Tracks 22-26 likely recorded between September 12 and 16, 1954 at Sun Studio, Memphis.
Source for track 22: RCA reference tape (30 ips) for "Tomorrow Night".
Sources for tracks 23-26: Digital transfers of SUN tapes (also see source note for Disc 1, track 12).
Tracks 27-33 recorded between mid-November 1954 and mid-April 1955 at Sun Studio, Memphis.
The reel has March 5 written on it, but Elvis was at the Louisiana Hayride that day.
Source for tracks 27-33: Original SUN tape.
Tracks 34-35 recorded between mid-November 1954 and mid-April 1955 at Sun Studio, Memphis.
Source for tracks 34-35: Digital transfer of SUN (guitar channel) slapback tape.
Tracks 36-41 recorded between November 1-4, 1955 at Sun Studio, Memphis.
Source for tracks 36-41: Original SUN (vocal channel) slapback tape.


*New = Totally New, never before released. Note that plenty of other tracks featured here have been released before on other labels, such as Bear-Cat, but NOT officially by RCA .

Several of these outtakes above appeared on the 1987 'The Complete SUN Sessions' LP but have not been remastered since so should sound greatly improved.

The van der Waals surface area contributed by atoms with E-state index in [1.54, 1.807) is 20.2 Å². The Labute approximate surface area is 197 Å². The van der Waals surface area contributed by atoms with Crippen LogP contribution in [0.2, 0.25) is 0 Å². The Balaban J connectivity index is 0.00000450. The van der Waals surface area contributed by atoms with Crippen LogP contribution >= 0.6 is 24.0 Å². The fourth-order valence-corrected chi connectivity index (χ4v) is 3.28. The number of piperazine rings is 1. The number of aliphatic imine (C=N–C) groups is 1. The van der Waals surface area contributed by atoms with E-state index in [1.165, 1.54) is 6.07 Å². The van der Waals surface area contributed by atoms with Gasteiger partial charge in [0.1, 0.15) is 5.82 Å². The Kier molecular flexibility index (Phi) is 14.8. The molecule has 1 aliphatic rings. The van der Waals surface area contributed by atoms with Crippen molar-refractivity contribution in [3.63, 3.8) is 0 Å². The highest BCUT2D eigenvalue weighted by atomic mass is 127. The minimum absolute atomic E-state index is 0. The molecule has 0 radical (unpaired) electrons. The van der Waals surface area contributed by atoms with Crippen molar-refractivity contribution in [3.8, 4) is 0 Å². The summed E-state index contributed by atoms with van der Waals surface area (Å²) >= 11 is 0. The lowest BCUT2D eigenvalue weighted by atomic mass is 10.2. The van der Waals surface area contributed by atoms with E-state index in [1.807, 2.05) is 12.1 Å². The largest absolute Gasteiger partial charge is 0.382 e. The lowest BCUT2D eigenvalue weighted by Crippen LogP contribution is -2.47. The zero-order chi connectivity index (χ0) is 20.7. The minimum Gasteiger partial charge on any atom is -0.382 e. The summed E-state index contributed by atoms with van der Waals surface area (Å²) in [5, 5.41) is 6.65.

Disc 3: Live & Radio Performances
1 That’s All Right 2:52
2 Blue Moon of Kentucky 2:23
3 Shake, Rattle and Roll 2:24
4 Fool, Fool, Fool 1:59
5 Hearts of Stone 2:02
6 That’s All Right 1:52
7 Tweedlee Dee 2:51
8 Shake, Rattle and Roll 2:23 *New
9 KSIJ Radio commercial with DJ Tom Perryman 0:16
10 Money Honey 2:43
11 Blue Moon of Kentucky 2:04
12 I Don’t Care if the Sun Don’t Shine 2:33
13 That’s All Right 1:54
14 Tweedlee Dee 2:15 *New
15 Money Honey 2:17 *New
16 Hearts of Stone 1:37 *New
17 Shake, Rattle and Roll 1:39 *New
18 Little Mama 2:03 *New

19 You’re a Heartbreaker 2:06
20 Good Rockin’ Tonight 2:36
21 Baby Let’s Play House 2:22
22 Blue Moon of Kentucky 1:47
23 I Got a Woman 3:03
24 That’s All Right 2:17
25 Tweedlee Dee 2:47
26 Interview with Mae Boren Axton 3:19
27 That’s All Right 2:37 *New
28 I’m Left, You’re Right, She’s Gone 3:16
29 Baby Let’s Play House 3:19
30 Maybellene 3:09
31 That’s All Right 2:49
32 Interview with Bob Neal 5:31